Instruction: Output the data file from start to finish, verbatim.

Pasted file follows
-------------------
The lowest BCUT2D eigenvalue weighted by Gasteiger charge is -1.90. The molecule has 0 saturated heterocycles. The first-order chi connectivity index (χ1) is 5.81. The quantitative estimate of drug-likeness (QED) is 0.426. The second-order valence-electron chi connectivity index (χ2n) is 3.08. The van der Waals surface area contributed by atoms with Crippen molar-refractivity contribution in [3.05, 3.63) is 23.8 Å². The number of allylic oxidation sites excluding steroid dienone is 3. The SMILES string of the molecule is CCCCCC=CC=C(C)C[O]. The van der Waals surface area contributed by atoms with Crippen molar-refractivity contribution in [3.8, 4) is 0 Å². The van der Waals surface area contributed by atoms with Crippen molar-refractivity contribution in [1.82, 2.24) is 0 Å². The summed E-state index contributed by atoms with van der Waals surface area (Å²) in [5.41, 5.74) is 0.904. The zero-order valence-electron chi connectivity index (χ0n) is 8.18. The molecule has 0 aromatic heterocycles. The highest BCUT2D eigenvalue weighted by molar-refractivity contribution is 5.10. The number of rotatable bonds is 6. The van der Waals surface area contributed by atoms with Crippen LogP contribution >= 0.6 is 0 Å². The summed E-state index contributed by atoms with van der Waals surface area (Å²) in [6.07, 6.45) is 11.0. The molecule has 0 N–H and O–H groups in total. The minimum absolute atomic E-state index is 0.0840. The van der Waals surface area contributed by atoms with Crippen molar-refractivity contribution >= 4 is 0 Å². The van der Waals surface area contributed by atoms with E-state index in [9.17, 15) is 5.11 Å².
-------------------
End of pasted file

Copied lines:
The lowest BCUT2D eigenvalue weighted by Gasteiger charge is -1.90. The molecule has 0 saturated heterocycles. The first-order chi connectivity index (χ1) is 5.81. The quantitative estimate of drug-likeness (QED) is 0.426. The second-order valence-electron chi connectivity index (χ2n) is 3.08. The van der Waals surface area contributed by atoms with Crippen molar-refractivity contribution in [3.05, 3.63) is 23.8 Å². The number of allylic oxidation sites excluding steroid dienone is 3. The SMILES string of the molecule is CCCCCC=CC=C(C)C[O]. The van der Waals surface area contributed by atoms with Crippen molar-refractivity contribution in [3.8, 4) is 0 Å². The van der Waals surface area contributed by atoms with Crippen molar-refractivity contribution in [1.82, 2.24) is 0 Å². The summed E-state index contributed by atoms with van der Waals surface area (Å²) in [5.41, 5.74) is 0.904. The zero-order valence-electron chi connectivity index (χ0n) is 8.18. The molecule has 0 aromatic heterocycles. The highest BCUT2D eigenvalue weighted by molar-refractivity contribution is 5.10. The number of rotatable bonds is 6. The van der Waals surface area contributed by atoms with Crippen LogP contribution >= 0.6 is 0 Å². The summed E-state index contributed by atoms with van der Waals surface area (Å²) in [6.07, 6.45) is 11.0. The molecule has 0 N–H and O–H groups in total. The minimum absolute atomic E-state index is 0.0840. The van der Waals surface area contributed by atoms with Crippen molar-refractivity contribution >= 4 is 0 Å². The van der Waals surface area contributed by atoms with E-state index in [9.17, 15) is 5.11 Å².